In a Notice to Stakeholders, the EC’s consumer directorate has stated that the UK will be considered a “third country” as soon as it leaves the EU, and citing “considerable uncertainties”, the notice said that all stakeholders processing personal data are reminded of the legal repercussions that need to be considered when the UK leaves the EU.
And Eduardo Ustaran, a partner and European head of data protection at law firm Hogan Lovells said: “Reading between the lines, the EC’s notice basically says that the UK should not count on ‘adequacy by default’ and that all is subject to a wider political agreement."
Ustaran also believes the note is essentially a warning to the UK Government and businesses of the obvious consequences of not reaching a Brexit deal that covers data protection.
“As inevitable as the consequences are, it is slightly chilling that the Commission is pointing out that if no adequacy decision is made, the UK will join the countries not regarded as safe for EU data,” he said.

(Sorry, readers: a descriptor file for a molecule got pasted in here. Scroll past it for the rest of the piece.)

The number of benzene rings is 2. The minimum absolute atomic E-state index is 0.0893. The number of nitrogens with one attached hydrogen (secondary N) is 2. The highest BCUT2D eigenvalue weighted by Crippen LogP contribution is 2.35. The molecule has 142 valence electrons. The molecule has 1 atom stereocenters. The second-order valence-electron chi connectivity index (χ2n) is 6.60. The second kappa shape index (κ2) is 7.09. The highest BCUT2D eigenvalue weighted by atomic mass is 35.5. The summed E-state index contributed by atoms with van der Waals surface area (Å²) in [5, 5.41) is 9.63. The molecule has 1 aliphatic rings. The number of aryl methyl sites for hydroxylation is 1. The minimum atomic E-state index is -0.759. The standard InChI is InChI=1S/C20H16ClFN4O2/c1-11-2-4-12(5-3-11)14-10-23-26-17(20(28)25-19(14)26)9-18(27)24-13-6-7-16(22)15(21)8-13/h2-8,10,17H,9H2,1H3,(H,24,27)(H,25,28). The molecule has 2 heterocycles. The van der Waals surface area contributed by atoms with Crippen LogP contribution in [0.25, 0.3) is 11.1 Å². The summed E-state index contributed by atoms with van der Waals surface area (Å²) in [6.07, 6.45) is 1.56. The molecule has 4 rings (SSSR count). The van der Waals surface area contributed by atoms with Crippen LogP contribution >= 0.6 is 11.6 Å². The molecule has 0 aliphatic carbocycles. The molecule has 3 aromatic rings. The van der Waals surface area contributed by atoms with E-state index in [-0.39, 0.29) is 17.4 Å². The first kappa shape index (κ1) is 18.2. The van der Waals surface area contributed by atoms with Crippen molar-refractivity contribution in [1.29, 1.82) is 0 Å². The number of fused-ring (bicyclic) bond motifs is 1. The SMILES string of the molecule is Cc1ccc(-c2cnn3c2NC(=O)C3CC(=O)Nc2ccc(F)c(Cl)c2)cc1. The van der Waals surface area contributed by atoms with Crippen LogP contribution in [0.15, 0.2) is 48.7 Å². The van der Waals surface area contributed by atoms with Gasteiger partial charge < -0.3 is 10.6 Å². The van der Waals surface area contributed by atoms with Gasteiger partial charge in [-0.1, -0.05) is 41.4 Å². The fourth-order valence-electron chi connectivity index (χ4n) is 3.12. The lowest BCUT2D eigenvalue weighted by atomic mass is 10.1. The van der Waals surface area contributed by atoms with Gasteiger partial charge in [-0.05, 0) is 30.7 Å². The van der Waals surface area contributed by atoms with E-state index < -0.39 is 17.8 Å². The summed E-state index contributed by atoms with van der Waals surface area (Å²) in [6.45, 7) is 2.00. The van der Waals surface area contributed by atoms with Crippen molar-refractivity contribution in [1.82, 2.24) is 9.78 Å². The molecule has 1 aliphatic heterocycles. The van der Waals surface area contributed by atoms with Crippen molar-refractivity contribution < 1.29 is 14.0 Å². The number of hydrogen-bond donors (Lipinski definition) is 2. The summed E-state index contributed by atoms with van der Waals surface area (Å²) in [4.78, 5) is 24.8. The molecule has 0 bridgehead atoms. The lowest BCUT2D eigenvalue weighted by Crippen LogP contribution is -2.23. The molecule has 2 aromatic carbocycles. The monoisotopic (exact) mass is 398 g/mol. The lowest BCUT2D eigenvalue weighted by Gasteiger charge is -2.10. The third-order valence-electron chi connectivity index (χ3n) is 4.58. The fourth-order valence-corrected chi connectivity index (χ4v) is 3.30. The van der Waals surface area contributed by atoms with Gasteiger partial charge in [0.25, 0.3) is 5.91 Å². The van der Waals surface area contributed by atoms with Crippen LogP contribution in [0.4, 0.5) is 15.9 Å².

The Confederation of British Industry long warned of the consequences of the UK having "third country" status, fearing that the UK’s £240bn data economy could fall off a cliff edge.
Deputy director-general Josh Hardie recently said that the Government had taken the right steps by introducing the UK Data Protection Bill and committing to GDPR, however, he added: “Adequacy is the gold standard for data flows and is proof that a country has a business environment that really protects data. But unless the Brexit negotiations find another way, getting such a deal would mean first becoming a ‘third country’. In other words, we’d need to leave the EU before that process could even begin."